When Hitch finds out about April, he demands that Kitty bring April back to New York so she can spend her money on him rather than tuition.  April isn’t aware of what kind of performer her mother is and when she finds out, she is horrified.  She loves her mother but detests the sleazy environment of the burlesque theater.  April certainly has no desire to follow in her mother’s footsteps and Kitty respects that.  But with Kitty’s career quickly going downhill,  Hitch pressures April into joining the show so she can make more money for them.

April finds some happiness when she meets Tony (Henry Wadsworth), a sailor on leave in New York.  Before Tony leaves, they decide to get married and move to Wisconsin.  Kitty is thrilled for them, but when April overhears Hitch berating her mother, April decides to stay.  While April is off saying goodbye to Tony, Kitty takes an overdose of sleeping pills and goes downstairs to the burlesque theater where she is set to perform.  Kitty is in no condition to go on stage and April volunteers to fill in for her, not realizing what her mother has done.  When April comes off stage, she finds Tony waiting for her and they decide to carry on with their plans and bring Kitty with them.  Little do they know that Kitty has passed away.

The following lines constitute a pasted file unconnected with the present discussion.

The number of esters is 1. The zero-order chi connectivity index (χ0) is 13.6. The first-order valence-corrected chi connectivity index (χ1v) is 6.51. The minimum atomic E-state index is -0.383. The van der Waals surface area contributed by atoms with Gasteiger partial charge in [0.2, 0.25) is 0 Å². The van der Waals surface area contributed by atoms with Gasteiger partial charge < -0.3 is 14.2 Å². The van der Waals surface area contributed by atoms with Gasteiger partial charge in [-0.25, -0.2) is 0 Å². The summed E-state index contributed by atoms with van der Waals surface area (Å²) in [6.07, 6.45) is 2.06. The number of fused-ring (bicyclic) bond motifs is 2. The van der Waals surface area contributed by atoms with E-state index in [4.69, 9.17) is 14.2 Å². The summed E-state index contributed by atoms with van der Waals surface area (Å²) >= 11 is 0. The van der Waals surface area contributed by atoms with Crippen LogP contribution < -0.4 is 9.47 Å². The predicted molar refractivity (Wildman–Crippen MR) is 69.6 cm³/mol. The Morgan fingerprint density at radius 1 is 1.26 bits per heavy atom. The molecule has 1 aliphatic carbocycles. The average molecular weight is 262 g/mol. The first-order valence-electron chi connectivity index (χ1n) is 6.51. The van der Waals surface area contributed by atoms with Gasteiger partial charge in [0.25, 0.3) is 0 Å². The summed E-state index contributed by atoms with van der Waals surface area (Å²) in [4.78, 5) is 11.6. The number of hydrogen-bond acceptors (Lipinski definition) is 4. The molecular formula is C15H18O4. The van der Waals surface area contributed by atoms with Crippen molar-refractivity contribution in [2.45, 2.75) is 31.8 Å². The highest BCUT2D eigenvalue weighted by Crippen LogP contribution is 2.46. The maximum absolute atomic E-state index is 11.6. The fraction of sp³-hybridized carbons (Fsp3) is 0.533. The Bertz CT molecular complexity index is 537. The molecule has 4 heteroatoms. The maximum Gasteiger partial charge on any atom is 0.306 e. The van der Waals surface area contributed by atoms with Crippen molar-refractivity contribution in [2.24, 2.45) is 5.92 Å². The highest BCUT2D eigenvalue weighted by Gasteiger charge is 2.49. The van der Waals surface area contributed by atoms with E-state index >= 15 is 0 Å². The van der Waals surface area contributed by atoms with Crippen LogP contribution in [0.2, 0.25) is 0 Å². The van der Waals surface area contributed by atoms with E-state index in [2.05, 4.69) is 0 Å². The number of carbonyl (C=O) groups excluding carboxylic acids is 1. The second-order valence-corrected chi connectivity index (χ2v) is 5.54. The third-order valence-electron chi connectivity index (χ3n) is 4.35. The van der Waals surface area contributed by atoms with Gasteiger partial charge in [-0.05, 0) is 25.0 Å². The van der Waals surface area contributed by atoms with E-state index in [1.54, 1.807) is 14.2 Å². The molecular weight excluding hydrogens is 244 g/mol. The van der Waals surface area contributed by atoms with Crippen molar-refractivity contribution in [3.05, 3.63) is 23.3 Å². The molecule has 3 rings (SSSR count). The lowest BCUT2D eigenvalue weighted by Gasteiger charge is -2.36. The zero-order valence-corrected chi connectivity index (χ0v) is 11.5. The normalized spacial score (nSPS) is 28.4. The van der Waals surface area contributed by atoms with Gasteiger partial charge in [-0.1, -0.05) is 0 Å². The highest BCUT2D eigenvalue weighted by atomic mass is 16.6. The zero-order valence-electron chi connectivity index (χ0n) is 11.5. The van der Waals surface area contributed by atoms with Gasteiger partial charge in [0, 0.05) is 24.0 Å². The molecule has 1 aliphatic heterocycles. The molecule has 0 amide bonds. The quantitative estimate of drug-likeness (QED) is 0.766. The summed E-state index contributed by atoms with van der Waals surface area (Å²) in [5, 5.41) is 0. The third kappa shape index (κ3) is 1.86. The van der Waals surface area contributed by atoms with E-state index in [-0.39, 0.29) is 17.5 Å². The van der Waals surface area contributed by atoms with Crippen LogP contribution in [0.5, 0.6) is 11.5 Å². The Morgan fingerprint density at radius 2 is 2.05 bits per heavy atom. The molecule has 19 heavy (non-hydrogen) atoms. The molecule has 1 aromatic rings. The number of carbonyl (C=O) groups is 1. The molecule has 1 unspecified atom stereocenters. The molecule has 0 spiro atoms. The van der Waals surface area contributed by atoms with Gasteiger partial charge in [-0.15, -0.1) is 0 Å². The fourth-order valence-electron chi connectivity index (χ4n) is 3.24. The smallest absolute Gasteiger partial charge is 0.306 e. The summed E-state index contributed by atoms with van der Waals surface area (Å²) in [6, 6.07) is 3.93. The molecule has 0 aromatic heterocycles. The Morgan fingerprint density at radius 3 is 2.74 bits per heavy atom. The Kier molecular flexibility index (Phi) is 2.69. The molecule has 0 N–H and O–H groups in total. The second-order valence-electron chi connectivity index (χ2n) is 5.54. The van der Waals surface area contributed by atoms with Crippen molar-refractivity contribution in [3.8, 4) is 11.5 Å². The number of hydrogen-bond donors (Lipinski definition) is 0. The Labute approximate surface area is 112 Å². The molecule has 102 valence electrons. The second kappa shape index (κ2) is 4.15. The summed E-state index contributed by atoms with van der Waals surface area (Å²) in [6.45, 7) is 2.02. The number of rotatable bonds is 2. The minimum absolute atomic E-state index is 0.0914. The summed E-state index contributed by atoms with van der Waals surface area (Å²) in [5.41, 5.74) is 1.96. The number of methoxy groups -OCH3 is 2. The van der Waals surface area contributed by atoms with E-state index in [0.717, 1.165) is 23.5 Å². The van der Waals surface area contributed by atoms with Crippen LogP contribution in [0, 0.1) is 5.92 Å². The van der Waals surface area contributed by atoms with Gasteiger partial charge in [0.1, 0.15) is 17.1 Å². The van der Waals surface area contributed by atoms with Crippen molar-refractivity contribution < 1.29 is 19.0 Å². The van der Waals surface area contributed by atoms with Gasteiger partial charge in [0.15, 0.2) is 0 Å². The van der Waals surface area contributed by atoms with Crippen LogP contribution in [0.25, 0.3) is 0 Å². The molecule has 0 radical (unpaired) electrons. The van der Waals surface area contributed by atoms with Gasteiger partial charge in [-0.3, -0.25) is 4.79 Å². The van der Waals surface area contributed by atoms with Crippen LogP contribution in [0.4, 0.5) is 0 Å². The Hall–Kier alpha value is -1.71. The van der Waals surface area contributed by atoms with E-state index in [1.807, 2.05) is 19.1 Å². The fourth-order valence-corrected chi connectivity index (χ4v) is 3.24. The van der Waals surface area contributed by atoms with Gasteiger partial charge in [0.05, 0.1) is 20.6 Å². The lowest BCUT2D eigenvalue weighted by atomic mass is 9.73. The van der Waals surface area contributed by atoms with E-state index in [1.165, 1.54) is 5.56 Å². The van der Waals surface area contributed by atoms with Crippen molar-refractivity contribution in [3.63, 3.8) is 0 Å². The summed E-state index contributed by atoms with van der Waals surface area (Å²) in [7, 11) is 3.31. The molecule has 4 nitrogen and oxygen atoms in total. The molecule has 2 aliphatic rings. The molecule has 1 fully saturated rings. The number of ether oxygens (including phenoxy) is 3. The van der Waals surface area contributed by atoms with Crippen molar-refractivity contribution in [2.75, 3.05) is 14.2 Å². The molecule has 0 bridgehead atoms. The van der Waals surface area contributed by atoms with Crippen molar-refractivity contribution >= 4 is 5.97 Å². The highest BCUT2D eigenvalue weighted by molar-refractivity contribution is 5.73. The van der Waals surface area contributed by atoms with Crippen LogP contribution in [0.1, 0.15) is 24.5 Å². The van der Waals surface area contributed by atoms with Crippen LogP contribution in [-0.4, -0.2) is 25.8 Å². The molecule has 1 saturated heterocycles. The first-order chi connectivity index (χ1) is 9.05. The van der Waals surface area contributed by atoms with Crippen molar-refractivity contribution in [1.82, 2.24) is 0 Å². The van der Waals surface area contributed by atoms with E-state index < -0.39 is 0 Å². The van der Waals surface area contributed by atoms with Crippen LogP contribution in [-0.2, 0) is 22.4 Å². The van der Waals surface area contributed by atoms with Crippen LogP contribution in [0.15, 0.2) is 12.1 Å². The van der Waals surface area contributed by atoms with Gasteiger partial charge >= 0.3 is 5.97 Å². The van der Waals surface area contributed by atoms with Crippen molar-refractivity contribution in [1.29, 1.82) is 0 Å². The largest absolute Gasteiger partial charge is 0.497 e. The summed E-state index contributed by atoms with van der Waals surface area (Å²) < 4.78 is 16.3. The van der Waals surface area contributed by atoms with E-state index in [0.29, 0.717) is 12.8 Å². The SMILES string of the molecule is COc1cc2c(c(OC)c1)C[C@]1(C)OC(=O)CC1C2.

Applause marked the directorial debut of Rouben Mamoulian and it is an incredibly ambitious debut at that.  Applause was part of the early talkie era, a time when movies were typically very static.  Filmmakers were busy enough dealing with the new challenges of working with sound, they weren’t eager to tackle the challenge of trying to move the camera too.  But Mamoulian accepted the challenge and with his innovative use of camera movement, camera angles, and montages, the result is a movie that is ahead of its time stylistically.  Rouben Mamoulian was clearly a man with a real vision for this movie; his work was truly inspired.

Helen Morgan’s performance as Kitty is also outstanding.  Morgan was primarily known for her work on stage and only appeared in a handful of films so she isn’t particularly well remembered today.  However, she makes a very strong impression in Applause.  Kitty is the type of character who would go on to be exemplified by Barbara Stanwyck in Stella Dallas, but Helen Morgan set a very high standard for Stanwyck to follow.

What’s on TCM: October 2012

October is upon us and that can only mean one thing — classic horror movies!  TCM certainly doesn’t disappoint in that department; every Wednesday night in October will be full of great horror movies to help you get into the Halloween spirit.  In addition to the great horror movies, there’s also a great Star of the Month — Spencer Tracy.  Every Monday night this month will be all about Spencer, but his movies also carry over into every Tuesday as well.